THE Australian Bureau of Agricultural and Resource Economics and Sciences has released its June quarter forecasts for Australian agriculture, which values the farm production sector at $59bn for this financial year.

The report forecasts 2019–20 export earnings will fall by 5% to $45bn, with lower forecast prices for major cereal crops and a decline in meat and wool production.

ABARES’ chief commodity analyst, Peter Gooday, said while seasonal conditions had improved compared with this time last year, this was not expected to translate to an increase in the value of exports.

“The decline in export value is driven by a forecast 11% fall in the value of livestock exports. Turnoff and slaughter was high this year and producers will be looking to rebuild herds and flocks as seasonal conditions improve,” Mr Gooday said.


ABARES forecasts export earnings will decline for beef and veal, wool, lamb, mutton and live feeder cattle but strong demand from China and other export markets is expected to help keep prices high.

Export earnings from crops are forecast to increase by 3% in 2019–20, weighed down by a forecast $1.7bn fall in the value of cotton exports following a significant fall in production this year.

“Winter crop prospects have improved this year, and we expect that to flow through to higher grain production and exports,” Mr Gooday said.

“We expect the value of wheat exports to be 24% higher in 2019–20, with export earnings for barley, sugar, canola, chickpeas and wine also forecast to increase.”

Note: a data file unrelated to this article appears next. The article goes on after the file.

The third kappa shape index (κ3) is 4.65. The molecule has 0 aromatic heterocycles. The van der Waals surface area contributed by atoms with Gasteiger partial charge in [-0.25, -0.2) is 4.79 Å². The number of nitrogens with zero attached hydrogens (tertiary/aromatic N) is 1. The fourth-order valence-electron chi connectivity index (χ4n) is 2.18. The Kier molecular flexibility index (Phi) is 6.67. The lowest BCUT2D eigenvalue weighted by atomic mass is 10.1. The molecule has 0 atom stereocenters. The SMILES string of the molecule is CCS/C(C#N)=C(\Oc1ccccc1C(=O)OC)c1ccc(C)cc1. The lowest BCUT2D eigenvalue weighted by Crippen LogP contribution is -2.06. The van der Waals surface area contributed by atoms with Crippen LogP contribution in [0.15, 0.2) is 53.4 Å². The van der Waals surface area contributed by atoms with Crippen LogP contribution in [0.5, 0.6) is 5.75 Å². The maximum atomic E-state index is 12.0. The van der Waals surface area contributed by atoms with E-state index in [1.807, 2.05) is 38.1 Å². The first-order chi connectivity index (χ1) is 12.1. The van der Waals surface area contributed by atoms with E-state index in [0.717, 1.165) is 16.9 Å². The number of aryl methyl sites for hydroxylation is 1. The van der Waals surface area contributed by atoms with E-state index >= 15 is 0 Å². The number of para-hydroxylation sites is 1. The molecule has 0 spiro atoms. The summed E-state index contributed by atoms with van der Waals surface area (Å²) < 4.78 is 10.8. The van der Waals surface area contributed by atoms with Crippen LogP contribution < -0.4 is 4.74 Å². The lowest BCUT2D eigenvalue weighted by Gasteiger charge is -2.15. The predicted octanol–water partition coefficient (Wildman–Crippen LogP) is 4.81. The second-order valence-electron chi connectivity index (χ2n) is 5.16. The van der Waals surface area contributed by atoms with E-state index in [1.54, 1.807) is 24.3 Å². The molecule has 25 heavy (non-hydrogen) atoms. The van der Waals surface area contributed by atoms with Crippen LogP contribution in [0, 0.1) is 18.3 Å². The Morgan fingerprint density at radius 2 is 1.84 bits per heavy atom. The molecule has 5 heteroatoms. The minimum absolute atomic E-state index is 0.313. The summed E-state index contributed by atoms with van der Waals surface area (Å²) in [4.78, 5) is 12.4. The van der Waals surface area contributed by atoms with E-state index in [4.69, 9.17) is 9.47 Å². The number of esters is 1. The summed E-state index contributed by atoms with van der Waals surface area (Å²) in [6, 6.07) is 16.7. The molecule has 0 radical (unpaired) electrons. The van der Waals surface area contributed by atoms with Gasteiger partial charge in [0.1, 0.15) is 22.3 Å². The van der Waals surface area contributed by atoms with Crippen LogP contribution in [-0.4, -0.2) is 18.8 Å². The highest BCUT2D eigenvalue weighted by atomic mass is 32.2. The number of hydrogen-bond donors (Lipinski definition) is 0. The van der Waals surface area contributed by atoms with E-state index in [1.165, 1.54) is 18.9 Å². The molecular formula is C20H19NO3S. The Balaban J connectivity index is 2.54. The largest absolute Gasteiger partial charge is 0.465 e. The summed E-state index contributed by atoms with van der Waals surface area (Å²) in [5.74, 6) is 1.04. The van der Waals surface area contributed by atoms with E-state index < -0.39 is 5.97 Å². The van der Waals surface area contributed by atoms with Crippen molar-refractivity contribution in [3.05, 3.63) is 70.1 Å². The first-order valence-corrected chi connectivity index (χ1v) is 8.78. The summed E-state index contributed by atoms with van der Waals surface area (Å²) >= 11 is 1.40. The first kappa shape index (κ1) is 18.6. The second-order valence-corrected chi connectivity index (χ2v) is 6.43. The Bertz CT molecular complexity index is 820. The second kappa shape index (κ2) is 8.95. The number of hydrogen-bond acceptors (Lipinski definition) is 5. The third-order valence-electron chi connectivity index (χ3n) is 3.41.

Seasonal conditions are more favourable for the start of the 2019–20 winter season compared with last year. However, much depends on conditions during spring in constructing ABARES’ forecasts which have assumed average seasonal conditions for spring.

Table: Major Australian agricultural commodity exports. Source: ABARES

The value of crop production is forecast to remain unchanged from 2018–19 at $30bn, weighed down by forecast lower prices received, especially compared to the high prices that prevailed in domestic grain markets in 2018–19.

The value of livestock and livestock products is forecast to decline by 6% to $29bn, according to ABARES.

The improvement in seasonal conditions since March has also motivated herd and flock rebuilding. As a result, declines are forecast in 2019–20 for live animal exports (down by 11%), slaughter (9%) and wool production (7%). Milk production is forecast to be relatively unchanged from the low level in 2018–19, as dry conditions over the past two years take their toll on production capacity.